Karen Wigg, Midwife Manager Birth Unit, Monash Women’s, says the support of Ms Green is vital to midwives and mothers of cleft babies.

“Tania provides education in the care and management of cleft babies via in-service education sessions for midwives to support mothers and families of cleft babies,” says Ms Wigg

Mothers of cleft babies often require specific care with feeding.

“This can be a traumatic time for parents, as many may not have had a cleft diagnosis prior to birth.

“One of the most immediate concerns for most mothers is how they can manage to feed their baby.

“Clefts often make breastfeeding difficult or not possible at all, and the use of specialised feeding bottles necessary.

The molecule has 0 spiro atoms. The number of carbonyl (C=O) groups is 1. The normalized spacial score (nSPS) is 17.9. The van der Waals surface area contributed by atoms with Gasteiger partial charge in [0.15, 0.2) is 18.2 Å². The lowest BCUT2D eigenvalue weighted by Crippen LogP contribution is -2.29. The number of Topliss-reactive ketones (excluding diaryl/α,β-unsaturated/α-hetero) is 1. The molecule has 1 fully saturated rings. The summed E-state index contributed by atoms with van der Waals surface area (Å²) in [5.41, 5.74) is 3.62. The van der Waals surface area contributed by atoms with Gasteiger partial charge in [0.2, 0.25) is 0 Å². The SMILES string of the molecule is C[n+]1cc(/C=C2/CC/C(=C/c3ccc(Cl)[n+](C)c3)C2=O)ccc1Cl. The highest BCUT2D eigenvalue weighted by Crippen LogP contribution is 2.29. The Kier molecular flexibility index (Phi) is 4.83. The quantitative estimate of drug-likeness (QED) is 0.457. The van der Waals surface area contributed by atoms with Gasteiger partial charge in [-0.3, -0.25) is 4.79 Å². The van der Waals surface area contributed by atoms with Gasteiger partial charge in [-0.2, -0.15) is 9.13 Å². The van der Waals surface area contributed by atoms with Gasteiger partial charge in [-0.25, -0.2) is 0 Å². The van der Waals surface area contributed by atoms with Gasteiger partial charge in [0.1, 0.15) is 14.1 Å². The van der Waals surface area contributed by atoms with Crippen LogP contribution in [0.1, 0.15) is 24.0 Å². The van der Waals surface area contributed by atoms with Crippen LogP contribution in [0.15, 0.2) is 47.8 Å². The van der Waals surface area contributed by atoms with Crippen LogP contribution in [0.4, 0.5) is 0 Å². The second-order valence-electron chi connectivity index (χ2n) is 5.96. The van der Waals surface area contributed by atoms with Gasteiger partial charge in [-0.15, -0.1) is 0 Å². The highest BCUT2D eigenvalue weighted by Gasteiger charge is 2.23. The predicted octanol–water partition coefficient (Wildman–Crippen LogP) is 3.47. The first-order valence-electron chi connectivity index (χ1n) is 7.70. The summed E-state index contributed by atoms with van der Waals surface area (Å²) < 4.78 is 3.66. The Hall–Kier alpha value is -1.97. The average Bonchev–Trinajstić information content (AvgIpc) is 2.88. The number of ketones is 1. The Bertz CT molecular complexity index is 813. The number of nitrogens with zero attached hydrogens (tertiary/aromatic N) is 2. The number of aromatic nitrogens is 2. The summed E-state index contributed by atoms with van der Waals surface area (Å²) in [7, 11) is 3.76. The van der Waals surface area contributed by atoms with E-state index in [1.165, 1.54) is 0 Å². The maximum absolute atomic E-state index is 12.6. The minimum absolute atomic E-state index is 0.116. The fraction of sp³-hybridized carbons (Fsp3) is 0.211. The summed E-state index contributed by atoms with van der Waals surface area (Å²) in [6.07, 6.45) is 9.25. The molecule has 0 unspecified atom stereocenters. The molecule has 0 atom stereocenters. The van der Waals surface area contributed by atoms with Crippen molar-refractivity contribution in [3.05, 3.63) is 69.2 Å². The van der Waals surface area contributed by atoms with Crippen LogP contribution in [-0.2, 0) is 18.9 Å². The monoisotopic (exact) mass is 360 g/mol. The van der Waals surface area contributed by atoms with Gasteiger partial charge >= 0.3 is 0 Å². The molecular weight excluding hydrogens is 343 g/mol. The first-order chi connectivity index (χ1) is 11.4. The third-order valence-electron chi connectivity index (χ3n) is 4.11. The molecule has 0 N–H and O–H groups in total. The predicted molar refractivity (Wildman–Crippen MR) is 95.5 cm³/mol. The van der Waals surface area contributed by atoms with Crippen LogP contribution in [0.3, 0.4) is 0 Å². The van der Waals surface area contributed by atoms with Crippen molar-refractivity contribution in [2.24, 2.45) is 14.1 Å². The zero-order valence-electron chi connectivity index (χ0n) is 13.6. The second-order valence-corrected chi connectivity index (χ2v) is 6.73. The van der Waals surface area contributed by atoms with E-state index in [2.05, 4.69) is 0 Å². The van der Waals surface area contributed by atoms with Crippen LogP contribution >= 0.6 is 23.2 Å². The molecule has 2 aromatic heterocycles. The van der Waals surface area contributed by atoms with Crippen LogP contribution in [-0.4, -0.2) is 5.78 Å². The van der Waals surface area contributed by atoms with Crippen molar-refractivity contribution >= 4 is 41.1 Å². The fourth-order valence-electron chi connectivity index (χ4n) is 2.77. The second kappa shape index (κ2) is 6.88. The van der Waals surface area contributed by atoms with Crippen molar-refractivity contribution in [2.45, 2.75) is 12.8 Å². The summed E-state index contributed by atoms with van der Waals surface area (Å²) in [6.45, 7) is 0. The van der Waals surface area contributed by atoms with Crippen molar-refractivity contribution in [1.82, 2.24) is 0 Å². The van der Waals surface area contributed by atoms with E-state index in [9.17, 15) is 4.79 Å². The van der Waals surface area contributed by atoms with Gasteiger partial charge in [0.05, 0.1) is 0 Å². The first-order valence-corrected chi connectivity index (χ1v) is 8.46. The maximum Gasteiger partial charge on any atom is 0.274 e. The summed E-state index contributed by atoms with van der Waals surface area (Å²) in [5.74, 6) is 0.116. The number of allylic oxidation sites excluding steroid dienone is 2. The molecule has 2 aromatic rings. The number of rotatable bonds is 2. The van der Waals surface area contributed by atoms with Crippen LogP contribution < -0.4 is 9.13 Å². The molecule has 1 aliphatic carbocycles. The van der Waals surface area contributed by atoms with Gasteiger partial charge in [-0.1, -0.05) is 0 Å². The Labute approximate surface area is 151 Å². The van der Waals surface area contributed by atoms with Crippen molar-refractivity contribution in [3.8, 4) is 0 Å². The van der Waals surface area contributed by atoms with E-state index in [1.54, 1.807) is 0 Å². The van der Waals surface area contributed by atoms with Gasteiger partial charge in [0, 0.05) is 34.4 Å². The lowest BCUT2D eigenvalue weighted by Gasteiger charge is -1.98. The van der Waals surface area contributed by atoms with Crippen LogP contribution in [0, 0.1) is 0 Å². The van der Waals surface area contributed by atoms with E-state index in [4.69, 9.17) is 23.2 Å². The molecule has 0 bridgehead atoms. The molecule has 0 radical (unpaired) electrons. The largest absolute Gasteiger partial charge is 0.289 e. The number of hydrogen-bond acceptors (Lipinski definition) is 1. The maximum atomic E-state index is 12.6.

“For those wishing to feed their baby breastmilk, it can be an extremely time-consuming process of expressing and bottle feeding alongside all the usual needs of a newborn,” says Ms Wigg.

Ms Green’s support is two-fold, educating midwives with knowledge specific to feeding babies with clefts and directly supporting mothers.

“Tania will come personally to see cleft babies and mums, discuss future implications, ongoing care and surgeries, and assist midwives on the ward to provide extra care if needed.”

As a grandmother to baby Zoe, who was born with cleft lip, Ms Wigg can also relate to these families on a personal level.

“My daughter [Jess] received the news her baby had clefts at her routine 20-week ultrasound – alone, due to COVID restrictions.”

When cleft is an antenatal diagnosis, the cleft team provide education and resources to help families make informed decisions before birth.

“This arms them with knowledge of the condition and what baby’s future health needs and potential surgeries might be.